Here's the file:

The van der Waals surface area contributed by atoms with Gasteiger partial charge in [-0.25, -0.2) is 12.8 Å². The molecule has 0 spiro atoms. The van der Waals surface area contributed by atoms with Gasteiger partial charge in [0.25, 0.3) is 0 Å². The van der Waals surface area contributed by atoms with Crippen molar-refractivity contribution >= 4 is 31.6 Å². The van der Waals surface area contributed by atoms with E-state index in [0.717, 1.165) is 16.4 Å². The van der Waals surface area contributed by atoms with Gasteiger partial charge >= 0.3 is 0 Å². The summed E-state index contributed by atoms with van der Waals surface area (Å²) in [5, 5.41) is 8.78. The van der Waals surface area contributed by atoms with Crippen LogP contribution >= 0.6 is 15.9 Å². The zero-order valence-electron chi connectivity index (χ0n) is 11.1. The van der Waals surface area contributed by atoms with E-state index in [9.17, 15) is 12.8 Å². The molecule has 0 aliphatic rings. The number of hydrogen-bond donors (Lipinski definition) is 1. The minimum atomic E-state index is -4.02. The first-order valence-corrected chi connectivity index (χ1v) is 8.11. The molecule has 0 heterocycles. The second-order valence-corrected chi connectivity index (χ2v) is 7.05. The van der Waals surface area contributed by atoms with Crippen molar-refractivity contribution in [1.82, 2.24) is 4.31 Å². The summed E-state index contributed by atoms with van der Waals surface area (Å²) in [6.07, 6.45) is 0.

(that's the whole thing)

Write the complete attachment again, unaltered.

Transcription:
The van der Waals surface area contributed by atoms with Gasteiger partial charge in [-0.25, -0.2) is 12.8 Å². The molecule has 0 spiro atoms. The van der Waals surface area contributed by atoms with Gasteiger partial charge in [0.25, 0.3) is 0 Å². The van der Waals surface area contributed by atoms with Crippen molar-refractivity contribution >= 4 is 31.6 Å². The van der Waals surface area contributed by atoms with E-state index in [0.717, 1.165) is 16.4 Å². The van der Waals surface area contributed by atoms with Gasteiger partial charge >= 0.3 is 0 Å². The summed E-state index contributed by atoms with van der Waals surface area (Å²) in [5, 5.41) is 8.78. The van der Waals surface area contributed by atoms with Crippen LogP contribution >= 0.6 is 15.9 Å². The zero-order valence-electron chi connectivity index (χ0n) is 11.1. The van der Waals surface area contributed by atoms with E-state index in [9.17, 15) is 12.8 Å². The molecule has 0 aliphatic rings. The number of hydrogen-bond donors (Lipinski definition) is 1. The minimum atomic E-state index is -4.02. The first-order valence-corrected chi connectivity index (χ1v) is 8.11. The molecule has 0 heterocycles. The second-order valence-corrected chi connectivity index (χ2v) is 7.05. The van der Waals surface area contributed by atoms with Crippen molar-refractivity contribution in [1.82, 2.24) is 4.31 Å². The summed E-state index contributed by atoms with van der Waals surface area (Å²) in [6.07, 6.45) is 0.